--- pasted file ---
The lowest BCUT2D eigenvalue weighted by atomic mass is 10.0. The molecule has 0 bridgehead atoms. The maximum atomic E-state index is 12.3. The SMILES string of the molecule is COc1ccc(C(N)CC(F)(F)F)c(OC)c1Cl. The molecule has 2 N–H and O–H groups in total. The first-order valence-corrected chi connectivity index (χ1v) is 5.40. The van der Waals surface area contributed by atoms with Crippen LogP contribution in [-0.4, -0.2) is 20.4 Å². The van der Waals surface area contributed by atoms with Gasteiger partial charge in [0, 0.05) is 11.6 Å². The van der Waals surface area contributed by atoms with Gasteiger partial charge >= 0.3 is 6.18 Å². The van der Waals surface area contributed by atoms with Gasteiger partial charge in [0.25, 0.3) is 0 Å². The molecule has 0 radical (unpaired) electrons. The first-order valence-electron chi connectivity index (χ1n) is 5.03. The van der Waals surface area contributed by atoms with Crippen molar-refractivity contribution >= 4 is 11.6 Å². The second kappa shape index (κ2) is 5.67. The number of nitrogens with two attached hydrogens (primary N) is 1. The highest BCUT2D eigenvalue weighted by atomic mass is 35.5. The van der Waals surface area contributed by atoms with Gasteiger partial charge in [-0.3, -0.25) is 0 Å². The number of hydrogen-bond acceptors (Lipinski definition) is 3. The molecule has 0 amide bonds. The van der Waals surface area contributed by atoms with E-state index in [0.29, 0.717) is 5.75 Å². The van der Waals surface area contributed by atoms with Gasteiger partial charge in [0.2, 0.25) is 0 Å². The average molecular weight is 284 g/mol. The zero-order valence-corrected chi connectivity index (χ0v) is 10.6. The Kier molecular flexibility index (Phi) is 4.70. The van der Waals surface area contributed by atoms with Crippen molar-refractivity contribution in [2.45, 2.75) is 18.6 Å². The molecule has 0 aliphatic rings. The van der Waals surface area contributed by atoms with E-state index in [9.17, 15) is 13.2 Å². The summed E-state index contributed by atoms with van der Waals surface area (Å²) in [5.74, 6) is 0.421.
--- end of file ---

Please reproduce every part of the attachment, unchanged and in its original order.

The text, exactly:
The lowest BCUT2D eigenvalue weighted by atomic mass is 10.0. The molecule has 0 bridgehead atoms. The maximum atomic E-state index is 12.3. The SMILES string of the molecule is COc1ccc(C(N)CC(F)(F)F)c(OC)c1Cl. The molecule has 2 N–H and O–H groups in total. The first-order valence-corrected chi connectivity index (χ1v) is 5.40. The van der Waals surface area contributed by atoms with Crippen LogP contribution in [-0.4, -0.2) is 20.4 Å². The van der Waals surface area contributed by atoms with Gasteiger partial charge in [0, 0.05) is 11.6 Å². The van der Waals surface area contributed by atoms with Gasteiger partial charge >= 0.3 is 6.18 Å². The van der Waals surface area contributed by atoms with Gasteiger partial charge in [0.25, 0.3) is 0 Å². The molecule has 0 radical (unpaired) electrons. The first-order valence-electron chi connectivity index (χ1n) is 5.03. The van der Waals surface area contributed by atoms with Crippen molar-refractivity contribution >= 4 is 11.6 Å². The second kappa shape index (κ2) is 5.67. The number of nitrogens with two attached hydrogens (primary N) is 1. The highest BCUT2D eigenvalue weighted by atomic mass is 35.5. The van der Waals surface area contributed by atoms with Gasteiger partial charge in [-0.3, -0.25) is 0 Å². The number of hydrogen-bond acceptors (Lipinski definition) is 3. The molecule has 0 amide bonds. The van der Waals surface area contributed by atoms with E-state index in [0.29, 0.717) is 5.75 Å². The van der Waals surface area contributed by atoms with Gasteiger partial charge in [0.2, 0.25) is 0 Å². The average molecular weight is 284 g/mol. The zero-order valence-corrected chi connectivity index (χ0v) is 10.6. The Kier molecular flexibility index (Phi) is 4.70. The van der Waals surface area contributed by atoms with Crippen molar-refractivity contribution in [2.45, 2.75) is 18.6 Å². The molecule has 0 aliphatic rings. The van der Waals surface area contributed by atoms with E-state index in [9.17, 15) is 13.2 Å². The summed E-state index contributed by atoms with van der Waals surface area (Å²) in [5.74, 6) is 0.421.